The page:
With Alex Rodriguez at the forefront, performance-enhancing drugs shoved their way back into the headlines last week.
The New York Yankees third baseman admitted to ESPN’s Peter Gammons that he used steroids during his time with the Texas Rangers from 2001-03.
“The guys that take the easy way out are guys are cheating themselves and cheating the game,” said Sinclair Pride baseball coach Steve Dintaman. “It sucks that it’s going on in baseball, but it goes on in other sports, too.”
Dintaman doesn’t see Rodriguez earning a spot in Cooperstown after hearing the news.
Junior-college programs do not test their players due to a lack of funding, according to Dintaman.
“If we had the funds to do it, I’d love to drug test,” Dintaman said.
Players from the Pride reacted to the confession, mentioning Rodriguez’s honesty.
“I was surprised but I was happy that he admitted to taking it and not lying about it,” said Pride catcher Corey Throckmorton. “I still look at him on the same level because he still has to have his athletic ability to hit a baseball.”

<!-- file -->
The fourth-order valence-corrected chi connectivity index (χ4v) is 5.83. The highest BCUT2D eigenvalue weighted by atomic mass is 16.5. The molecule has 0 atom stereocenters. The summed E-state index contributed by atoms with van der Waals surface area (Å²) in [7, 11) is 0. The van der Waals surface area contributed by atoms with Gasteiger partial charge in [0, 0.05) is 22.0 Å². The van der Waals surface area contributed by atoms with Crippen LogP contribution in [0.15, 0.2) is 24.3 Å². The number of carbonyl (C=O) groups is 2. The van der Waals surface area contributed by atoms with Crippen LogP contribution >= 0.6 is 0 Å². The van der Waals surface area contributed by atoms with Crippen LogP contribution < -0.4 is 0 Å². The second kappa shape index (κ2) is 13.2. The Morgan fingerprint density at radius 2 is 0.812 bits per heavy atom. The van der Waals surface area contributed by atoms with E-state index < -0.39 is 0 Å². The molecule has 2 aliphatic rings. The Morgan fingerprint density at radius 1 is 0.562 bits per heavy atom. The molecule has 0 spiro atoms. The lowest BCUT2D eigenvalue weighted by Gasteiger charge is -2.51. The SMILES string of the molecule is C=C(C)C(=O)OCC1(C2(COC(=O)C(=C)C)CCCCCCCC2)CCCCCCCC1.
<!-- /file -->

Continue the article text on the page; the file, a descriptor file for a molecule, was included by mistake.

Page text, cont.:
“You can’t take away from how good of a player he is,” said Pride infielder Taylor Hoisington.
Since players are not tested in high school or junior-college levels, steroid usage is not uncommon in a prep locker room.
“When I was in high school, I knew a bunch of football players were taking anabolic steroids,” Throckmorton said. “I think the reason why some players don’t do it is if they know they have the chance to get drafted, they’re going to have to pass that test.”
“It goes on at the high school level so much because it’s accessible,” Dintaman said. “Some people think it’s their only way out.”
Throckmorton believes steroids affect an athlete’s strength, not their overall performance.
“You still have to have the athletic ability to know how to play and know what to do,” Throckmorton said.